If you had invested $1,000 in the stock of Nike (NYSE:NKE) in 1984 during Michael Jordan's rookie season, you would now have $969,000 with dividends reinvested. In hindsight, signing Michael Jordan was a major turning point for Nike. The Jordan brand generates around 10% of its annual revenue, and popular styles of Air Jordan sneakers still sell out on the day of release, even though Jordan hung up his uniform 16 years ago.
Investors are very bullish on the company. Top athletic apparel stocks have outperformed the broader retail sector in recent years. Investors continue to like the growth prospects of the leaders, including Nike, with the share price up 15% year to date and sitting at an all-time high.
Should investors take the plunge now, or wait for better prices? Let's take a look.
An expensive price tag
Nike stock has delivered a return of more than 600% over the last 10 years. In the last five, the stock has more than doubled. While Nike's revenue and earnings growth can explain some of that performance, the valuation on the shares has stretched to the high end of the historical range, which has given investors an additional boost to their return.
No matter which metric you look at -- price to earnings, price to free cash flow, or price to sales -- Nike is far from cheap. This isn't surprising given the company's recent performance.
In December, Nike reported its best fiscal second quarter since fiscal 2015. Both footwear (two-thirds of revenue) and apparel performed exceptionally well for a company that generates $38 billion in annual revenue. But most important of all, the company showed it is successfully defending its home turf against the onslaught of Adidas, with North America revenue growth accelerating to 9% year over year.
Like clockwork, Wall Street analysts began upgrading the stock. Expectations are high, so the question is: Can Nike maintain its current momentum?
Check out the latest earnings call transcript for Nike.
The main reason for the bullishness around Nike stock is that investors see room for further improvement.
First, there is momentum throughout the broader athletic apparel industry. The athleisure trend has taken on a life of its own. It's long past being a fad, as many were calling it five years ago. Strong demand for athletic wear is fueling sales of both apparel and footwear. In the fiscal second quarter, Nike footwear and apparel sales increased by 15% and 14% year over year, respectively, adjusted for currency.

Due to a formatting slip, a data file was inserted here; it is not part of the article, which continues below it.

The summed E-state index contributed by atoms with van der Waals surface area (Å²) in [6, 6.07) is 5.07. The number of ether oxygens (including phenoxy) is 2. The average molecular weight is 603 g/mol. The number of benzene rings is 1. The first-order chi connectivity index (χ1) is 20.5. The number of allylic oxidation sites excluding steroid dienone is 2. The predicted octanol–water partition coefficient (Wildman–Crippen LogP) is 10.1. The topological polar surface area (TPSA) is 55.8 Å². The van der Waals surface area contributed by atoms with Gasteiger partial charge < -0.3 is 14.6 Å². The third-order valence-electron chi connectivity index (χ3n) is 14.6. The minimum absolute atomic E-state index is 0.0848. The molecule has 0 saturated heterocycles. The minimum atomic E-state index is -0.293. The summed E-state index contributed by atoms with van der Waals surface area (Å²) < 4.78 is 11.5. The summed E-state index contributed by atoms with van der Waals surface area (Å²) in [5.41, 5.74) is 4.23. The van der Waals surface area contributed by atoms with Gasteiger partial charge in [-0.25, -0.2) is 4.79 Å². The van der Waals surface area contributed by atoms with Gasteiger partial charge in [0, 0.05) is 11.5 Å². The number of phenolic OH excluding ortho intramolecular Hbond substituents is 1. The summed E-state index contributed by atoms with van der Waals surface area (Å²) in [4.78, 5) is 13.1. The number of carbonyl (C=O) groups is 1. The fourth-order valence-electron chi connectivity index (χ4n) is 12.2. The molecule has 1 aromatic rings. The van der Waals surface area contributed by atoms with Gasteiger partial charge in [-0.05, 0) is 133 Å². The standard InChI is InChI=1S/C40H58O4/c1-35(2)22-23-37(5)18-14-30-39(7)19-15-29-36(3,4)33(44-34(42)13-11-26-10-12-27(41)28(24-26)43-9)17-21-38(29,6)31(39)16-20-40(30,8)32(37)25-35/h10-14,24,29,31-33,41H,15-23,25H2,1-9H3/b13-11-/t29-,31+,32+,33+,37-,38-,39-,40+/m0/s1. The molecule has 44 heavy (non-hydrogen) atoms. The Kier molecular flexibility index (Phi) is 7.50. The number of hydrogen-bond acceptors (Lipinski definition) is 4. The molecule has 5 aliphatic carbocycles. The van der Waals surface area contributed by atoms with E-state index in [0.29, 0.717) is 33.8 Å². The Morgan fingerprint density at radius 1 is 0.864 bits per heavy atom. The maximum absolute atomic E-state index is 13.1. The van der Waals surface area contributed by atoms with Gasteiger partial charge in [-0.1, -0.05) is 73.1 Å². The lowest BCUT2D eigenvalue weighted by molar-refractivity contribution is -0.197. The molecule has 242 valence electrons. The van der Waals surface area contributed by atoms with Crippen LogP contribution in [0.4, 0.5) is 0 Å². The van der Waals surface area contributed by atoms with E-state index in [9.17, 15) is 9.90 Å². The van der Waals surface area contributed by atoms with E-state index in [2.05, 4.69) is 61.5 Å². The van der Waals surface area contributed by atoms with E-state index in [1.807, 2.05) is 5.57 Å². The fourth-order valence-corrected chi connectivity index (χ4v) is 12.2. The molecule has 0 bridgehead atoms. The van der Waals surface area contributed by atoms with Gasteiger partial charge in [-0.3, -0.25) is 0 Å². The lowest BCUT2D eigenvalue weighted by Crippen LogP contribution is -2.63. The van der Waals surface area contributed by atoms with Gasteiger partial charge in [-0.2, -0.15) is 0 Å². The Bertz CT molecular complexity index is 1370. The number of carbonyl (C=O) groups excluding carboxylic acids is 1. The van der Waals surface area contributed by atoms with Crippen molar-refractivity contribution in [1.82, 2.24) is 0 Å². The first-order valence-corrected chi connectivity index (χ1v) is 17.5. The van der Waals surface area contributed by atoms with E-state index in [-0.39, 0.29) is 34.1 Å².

Nike is innovating and releasing new sneaker styles at record speed, and it's not just to meet the demand for performance, but also to satisfy customers' appetite for lifestyle wear. Plus, more sales are happening through Nike.com and the SNKRS app, which is beneficial to margins. Management expects gross margin to expand in the short term based on continued momentum in digital sales, a shift in mix to premium-priced product, and stronger full-price sell-through.
Going by the theory that things eventually revert to the mean, there's clearly the potential for Nike to improve its margins over the next few years, which would help earnings growth. Over the last three years, Nike's gross margin has suffered as Adidas began to take market share in North America with its Boost cushioning technology, which was being featured across its line of basketball, running, and lifestyle shoes. Nike responded by investing heavily in its supply chain, and in 2018 Nike launched Epic React footwear for runners in response to Adidas' Boost.
With the bulk of those investments behind the company, Nike's gross margin could drift back to the mid-40 range over the next few years. As you can see in this chart, gross margin has already started to tick up in the last few quarters.
There are no headwinds in Nike's path. The swoosh brand received some negative attention recently when a Paul George 2.5 shoe broke during a Duke basketball game, causing an injury to a very talented player. But investors were quick to shrug off the news, as the shoe sold out quickly and the incident with the Duke player appears to be an isolated occurrence.
Analysts expect Nike to grow revenue by 7.9% in fiscal 2019 and 7.7% in fiscal 2020 (which ends in May). But an improvement in gross margin would allow more profit to drop down to the bottom line. That's part of the reason analysts expect earnings to grow about 14% annually over the next five years.
Is Nike a buy?
It's clear Nike is getting into a groove. It has reasserted itself in the footwear category, and management sees a significant opportunity in apparel, which only makes up a third of annual revenue.
Still, at a forward P/E of 27 times next year's earnings estimates, I would hold off on buying the stock right now. There are stocks out there offering better growth for about the same valuation. For example, analysts expect lululemon athletica to grow earnings about 24% annually over the next five years, but its stock trades for a forward P/E of 32, which is not that much higher than Nike.
Nike is a great stock to own for the long term, but if you want to get the most bang for your buck, I would wait for better prices.
Editor's note: This article has been corrected to note that it was a Paul George 2.5 shoe that broke during a Duke basketball game.